Joint Task Force-Bravo Supports Belize in Drug Eradication

Joint Task Force-Bravo Supports Belize in Drug Eradication

By Dialogo
May 07, 2013


Joint Task Force-Bravo (JTF-B), together with the U.S. Drug Enforcement Administration (DEA), assisted Belize authorities in a successful marijuana eradication operation from April 8-11 throughout the northern coast of Belize.



The operations resulted in 16 fields; 61,000 illicit plants; 330 pounds of compressed marijuana and 22 pounds of marijuana seeds destroyed by the Belizean government, for an initial estimate of $12.5 million.



JTF-B provided aviation support, on-call casualty evacuation and the Jacob’s ladder familiarization support to 55 Belize Defense Force personnel.



“Jacob’s ladder, or caving ladder operations were used in areas where the landing zone could potentially harm the aircraft,” said Army Staff Sgt. Glen Haynie, Bravo Company Standardization instructor. “It allowed us to get troops up and down without landing and still accomplish the mission.”



The resources and expertise used to work jointly with the Belizean government allowed unprecedented levels of interdiction.



“Working with our partners in Belize, we were able to provide support consisting of a U.S. Army CH-47 Chinook and UH-60 Blackhawk with 10 crew members from 1st Battalion, 228th Aviation Regiment,” said U.S. Army Capt. Beau Carroll, CH-47 Company commander and Air Mission commander of the Belize counter drug mission. “By integrating air operations, the Belizean government eradicated more illicit crops in 48 hours than in the previous two years combined when interdiction efforts consisted strictly of ground assets.”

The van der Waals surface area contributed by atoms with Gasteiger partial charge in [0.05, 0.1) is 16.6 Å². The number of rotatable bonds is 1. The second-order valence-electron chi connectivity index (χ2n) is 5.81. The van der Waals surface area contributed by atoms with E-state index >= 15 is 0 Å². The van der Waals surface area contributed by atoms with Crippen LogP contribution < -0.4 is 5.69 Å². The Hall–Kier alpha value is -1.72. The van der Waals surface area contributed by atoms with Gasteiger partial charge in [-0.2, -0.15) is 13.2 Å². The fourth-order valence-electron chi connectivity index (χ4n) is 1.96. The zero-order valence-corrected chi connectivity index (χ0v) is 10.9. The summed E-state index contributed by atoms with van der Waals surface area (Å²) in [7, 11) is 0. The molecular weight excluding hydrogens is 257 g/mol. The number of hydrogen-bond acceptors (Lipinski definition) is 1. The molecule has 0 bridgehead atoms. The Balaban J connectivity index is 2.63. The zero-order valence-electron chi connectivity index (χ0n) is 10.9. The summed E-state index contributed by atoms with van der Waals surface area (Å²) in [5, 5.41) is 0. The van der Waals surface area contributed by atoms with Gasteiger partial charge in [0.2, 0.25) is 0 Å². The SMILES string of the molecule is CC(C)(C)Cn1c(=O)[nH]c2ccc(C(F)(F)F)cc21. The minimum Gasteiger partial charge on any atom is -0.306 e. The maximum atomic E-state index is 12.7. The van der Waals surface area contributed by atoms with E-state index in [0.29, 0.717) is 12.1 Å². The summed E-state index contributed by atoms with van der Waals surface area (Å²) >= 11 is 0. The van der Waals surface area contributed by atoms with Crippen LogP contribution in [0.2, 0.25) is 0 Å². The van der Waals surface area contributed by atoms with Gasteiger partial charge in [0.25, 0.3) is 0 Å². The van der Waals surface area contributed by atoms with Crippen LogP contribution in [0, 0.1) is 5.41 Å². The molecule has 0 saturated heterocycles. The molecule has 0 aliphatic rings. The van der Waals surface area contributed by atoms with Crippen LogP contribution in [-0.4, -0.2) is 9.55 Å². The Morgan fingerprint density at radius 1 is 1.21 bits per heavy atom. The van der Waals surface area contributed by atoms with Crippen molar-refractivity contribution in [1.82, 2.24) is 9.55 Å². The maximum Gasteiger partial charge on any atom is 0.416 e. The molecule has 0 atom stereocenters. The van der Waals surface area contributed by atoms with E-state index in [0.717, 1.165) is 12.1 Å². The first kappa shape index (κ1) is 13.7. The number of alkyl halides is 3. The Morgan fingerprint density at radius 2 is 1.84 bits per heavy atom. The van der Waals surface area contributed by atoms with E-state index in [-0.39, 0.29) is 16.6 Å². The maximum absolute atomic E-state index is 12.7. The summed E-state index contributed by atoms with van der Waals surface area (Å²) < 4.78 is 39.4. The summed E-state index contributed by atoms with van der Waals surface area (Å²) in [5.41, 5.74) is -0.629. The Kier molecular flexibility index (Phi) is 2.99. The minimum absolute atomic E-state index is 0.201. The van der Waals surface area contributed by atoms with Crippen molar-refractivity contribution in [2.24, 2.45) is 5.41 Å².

In addition to the interdiction successes, the combined efforts of the Belizean government and JTF-B operators identified at least six more target locations for future prosecution by the supported agencies.



“Engaging in the drug interdiction mission and working with international agencies is a unique and rewarding experience,” Carroll said. “Being able to fly operations with such an effective end result is why we became pilots. Thanks to this operation, we stopped the transit of $12.5 million worth of marijuana from the Caribbean and Central America into the United States.”



The successful operation highlighted the ability of JTF-B to conduct and support regional combined and interagency operations while building capacity of regional partner nations to combat drug trafficking in Central America.






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